(Bloomberg Opinion) -- For all the fears that central banks are out of ammunition, looser monetary policy over the past year provided a vital safety net that enabled stocks to surge and wiped out fears of recession. As 2020 unfolds, expect more easing.
The year is barely a week old and already we have some indication about how things will unfold. In minutes released Friday, the Federal Reserve left little doubt that policymakers are more likely to cut than raise rates over the next several months: Inflation is still too low. Two days earlier, the People’s Bank of China reduced the amount lenders must keep in reserve and signaled further steps to lower borrowing costs for companies. Bank of Korea Governor Lee Ju-yeol predicted another year of sub-par growth while Singapore’s gross domestic product for 2019 rose at the slowest pace in a decade, the government said Thursday.
Last year, central banks provided just enough easing to put a floor under growth. Interest-rate cuts from the Fed, renewed quantitative easing by the European Central Bank, and reserve-requirement reductions by the PBOC helped investors to look past slowing global growth and the corrosive influence of trade wars. The S&P 500 climbed 29% for the year, the most since 2013.
The PBOC’s action last week indicates that the world’s second-largest economy faces significant challenges in the year ahead. China is trying to bring down the cost of borrowing for companies and offset a liquidity crunch exacerbated by rising local-government debt sales and holiday-driven demand for cash. While factory activity has gained for two months, the expansion is anemic and follows a six-month contraction.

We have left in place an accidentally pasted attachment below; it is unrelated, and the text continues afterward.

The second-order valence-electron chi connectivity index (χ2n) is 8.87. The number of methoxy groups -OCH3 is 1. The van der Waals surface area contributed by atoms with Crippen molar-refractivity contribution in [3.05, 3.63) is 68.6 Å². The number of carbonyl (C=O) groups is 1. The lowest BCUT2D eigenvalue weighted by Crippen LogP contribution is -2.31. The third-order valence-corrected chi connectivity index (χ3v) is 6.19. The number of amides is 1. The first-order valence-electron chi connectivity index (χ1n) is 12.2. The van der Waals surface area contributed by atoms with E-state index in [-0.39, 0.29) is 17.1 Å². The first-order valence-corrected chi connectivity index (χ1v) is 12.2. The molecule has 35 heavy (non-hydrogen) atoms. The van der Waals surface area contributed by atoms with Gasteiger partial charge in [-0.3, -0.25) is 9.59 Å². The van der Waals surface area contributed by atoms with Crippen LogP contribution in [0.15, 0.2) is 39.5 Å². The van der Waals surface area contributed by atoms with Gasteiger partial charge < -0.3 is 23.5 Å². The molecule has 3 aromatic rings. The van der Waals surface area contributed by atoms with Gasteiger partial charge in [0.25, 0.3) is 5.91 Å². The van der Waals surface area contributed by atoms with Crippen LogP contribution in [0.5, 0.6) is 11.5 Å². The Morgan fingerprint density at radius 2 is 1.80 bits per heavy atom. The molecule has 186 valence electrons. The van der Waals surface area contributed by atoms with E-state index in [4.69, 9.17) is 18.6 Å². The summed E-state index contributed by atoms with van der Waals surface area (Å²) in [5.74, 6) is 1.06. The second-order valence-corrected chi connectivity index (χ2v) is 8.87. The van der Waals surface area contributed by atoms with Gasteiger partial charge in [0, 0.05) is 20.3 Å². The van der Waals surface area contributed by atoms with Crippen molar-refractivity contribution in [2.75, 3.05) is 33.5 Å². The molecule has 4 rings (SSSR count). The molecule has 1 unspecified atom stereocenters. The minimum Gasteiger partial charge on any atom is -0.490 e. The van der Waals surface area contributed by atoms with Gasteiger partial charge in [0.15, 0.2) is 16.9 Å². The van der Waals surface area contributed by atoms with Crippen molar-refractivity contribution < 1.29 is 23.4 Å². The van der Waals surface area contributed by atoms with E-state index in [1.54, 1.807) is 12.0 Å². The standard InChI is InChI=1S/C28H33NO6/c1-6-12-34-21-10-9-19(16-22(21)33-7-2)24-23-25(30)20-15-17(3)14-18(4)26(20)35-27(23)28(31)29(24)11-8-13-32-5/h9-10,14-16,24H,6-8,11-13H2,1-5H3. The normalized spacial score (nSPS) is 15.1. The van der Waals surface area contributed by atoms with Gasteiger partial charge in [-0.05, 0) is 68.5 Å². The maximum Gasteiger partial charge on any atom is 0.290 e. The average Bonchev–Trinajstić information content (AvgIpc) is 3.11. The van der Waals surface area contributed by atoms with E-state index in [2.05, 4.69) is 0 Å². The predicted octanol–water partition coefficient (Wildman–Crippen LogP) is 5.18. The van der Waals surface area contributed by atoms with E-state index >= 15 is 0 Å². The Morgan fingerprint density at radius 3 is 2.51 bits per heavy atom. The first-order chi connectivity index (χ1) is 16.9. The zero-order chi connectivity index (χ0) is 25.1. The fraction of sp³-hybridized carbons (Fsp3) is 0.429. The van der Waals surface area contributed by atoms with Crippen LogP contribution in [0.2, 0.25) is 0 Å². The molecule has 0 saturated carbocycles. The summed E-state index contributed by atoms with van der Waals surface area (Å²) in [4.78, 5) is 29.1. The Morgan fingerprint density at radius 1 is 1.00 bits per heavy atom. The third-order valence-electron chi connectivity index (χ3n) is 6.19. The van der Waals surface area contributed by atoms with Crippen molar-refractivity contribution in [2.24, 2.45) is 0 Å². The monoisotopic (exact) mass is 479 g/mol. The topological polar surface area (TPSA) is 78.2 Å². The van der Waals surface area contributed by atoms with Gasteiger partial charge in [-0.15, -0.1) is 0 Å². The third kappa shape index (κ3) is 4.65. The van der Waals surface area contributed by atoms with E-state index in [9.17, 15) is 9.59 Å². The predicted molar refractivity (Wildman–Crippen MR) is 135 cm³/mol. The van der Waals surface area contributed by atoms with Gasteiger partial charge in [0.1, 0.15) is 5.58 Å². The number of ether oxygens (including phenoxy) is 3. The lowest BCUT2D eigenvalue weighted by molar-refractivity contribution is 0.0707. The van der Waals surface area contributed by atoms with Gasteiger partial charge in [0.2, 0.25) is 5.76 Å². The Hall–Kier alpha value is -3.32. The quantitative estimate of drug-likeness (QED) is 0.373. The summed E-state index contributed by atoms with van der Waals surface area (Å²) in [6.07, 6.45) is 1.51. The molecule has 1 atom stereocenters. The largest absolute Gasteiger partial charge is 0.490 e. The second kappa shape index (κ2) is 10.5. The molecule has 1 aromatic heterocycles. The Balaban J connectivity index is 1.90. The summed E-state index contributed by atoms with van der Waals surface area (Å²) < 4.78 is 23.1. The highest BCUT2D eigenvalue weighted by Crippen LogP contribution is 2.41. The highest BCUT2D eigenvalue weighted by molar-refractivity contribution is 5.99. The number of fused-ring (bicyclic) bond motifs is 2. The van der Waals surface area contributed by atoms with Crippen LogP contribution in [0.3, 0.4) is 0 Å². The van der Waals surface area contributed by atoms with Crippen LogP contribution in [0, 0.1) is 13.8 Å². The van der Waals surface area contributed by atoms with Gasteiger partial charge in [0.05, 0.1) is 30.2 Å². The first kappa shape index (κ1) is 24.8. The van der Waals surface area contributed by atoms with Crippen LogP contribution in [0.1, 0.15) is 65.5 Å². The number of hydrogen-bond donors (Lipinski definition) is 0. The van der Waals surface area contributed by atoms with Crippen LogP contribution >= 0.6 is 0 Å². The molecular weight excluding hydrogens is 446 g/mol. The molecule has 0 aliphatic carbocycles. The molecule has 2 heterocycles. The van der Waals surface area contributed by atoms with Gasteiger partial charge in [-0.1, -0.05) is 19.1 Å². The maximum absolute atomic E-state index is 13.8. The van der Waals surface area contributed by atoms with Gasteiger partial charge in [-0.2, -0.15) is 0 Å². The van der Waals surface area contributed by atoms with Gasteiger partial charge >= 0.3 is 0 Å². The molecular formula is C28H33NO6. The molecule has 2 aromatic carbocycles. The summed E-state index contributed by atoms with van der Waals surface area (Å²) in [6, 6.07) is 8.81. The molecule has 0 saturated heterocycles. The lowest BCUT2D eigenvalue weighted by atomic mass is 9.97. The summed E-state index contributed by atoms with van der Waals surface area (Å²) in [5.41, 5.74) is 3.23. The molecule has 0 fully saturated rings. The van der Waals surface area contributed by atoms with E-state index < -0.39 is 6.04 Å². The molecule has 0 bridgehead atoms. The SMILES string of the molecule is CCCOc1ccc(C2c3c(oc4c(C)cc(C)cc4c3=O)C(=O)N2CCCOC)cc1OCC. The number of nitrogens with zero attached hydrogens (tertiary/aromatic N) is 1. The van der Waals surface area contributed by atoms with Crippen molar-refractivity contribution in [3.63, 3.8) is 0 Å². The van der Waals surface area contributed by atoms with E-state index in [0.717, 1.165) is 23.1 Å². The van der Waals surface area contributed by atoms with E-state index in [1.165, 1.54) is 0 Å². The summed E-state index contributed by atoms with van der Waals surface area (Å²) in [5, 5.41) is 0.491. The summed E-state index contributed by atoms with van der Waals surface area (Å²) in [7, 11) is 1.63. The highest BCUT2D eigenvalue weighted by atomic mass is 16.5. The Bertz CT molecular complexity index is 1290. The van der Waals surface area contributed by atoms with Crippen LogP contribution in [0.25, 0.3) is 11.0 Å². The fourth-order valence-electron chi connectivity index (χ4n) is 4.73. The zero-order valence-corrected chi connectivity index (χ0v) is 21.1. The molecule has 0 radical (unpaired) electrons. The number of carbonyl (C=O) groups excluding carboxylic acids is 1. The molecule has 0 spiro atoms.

There’s even enough to second-guess bullishness in the U.S. economy. Growth is projected to slip to 1.8% in 2020, according to economists surveyed by Bloomberg, down from 2.3% last year and 2.9% in 2018. Manufacturing has contracted for five straight months, as measured by the Institute for Supply Management.
To be sure, the U.S. consumer has been resilient, buoyed by the lowest unemployment rate in half a century. Holiday shopping set records with the help of online purchases. But confidence dropped for the fourth time in five months in December; expectations for jobs and income slipped. My own visits to Denver-area malls in late December, showed the vulnerability: Stores were busy, but not as jammed as I have seen them in the past. I was surprised by the discounts advertised before Dec. 25.
At a conference over the weekend, former Fed Chair Janet Yellen flagged concerns about secular stagnation in the U.S., saying an aging population and poor productivity will constrain growth. Former European Central Bank President Mario Draghi complained that tight fiscal policy is holding the region back. And just as the global economy appears to be bottoming out, a U.S. airstrike that killed a top Iranian general threatens to jolt confidence.
Just months ago, serious people began to wonder whether the era of modern central banking as we know it had ended. With a growing list of crises, these institutions have become indispensable as ever. They steadied the ship and will do so again.
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Daniel Moss is a Bloomberg Opinion columnist covering Asian economies. Previously he was executive editor of Bloomberg News for global economics, and has led teams in Asia, Europe and North America.
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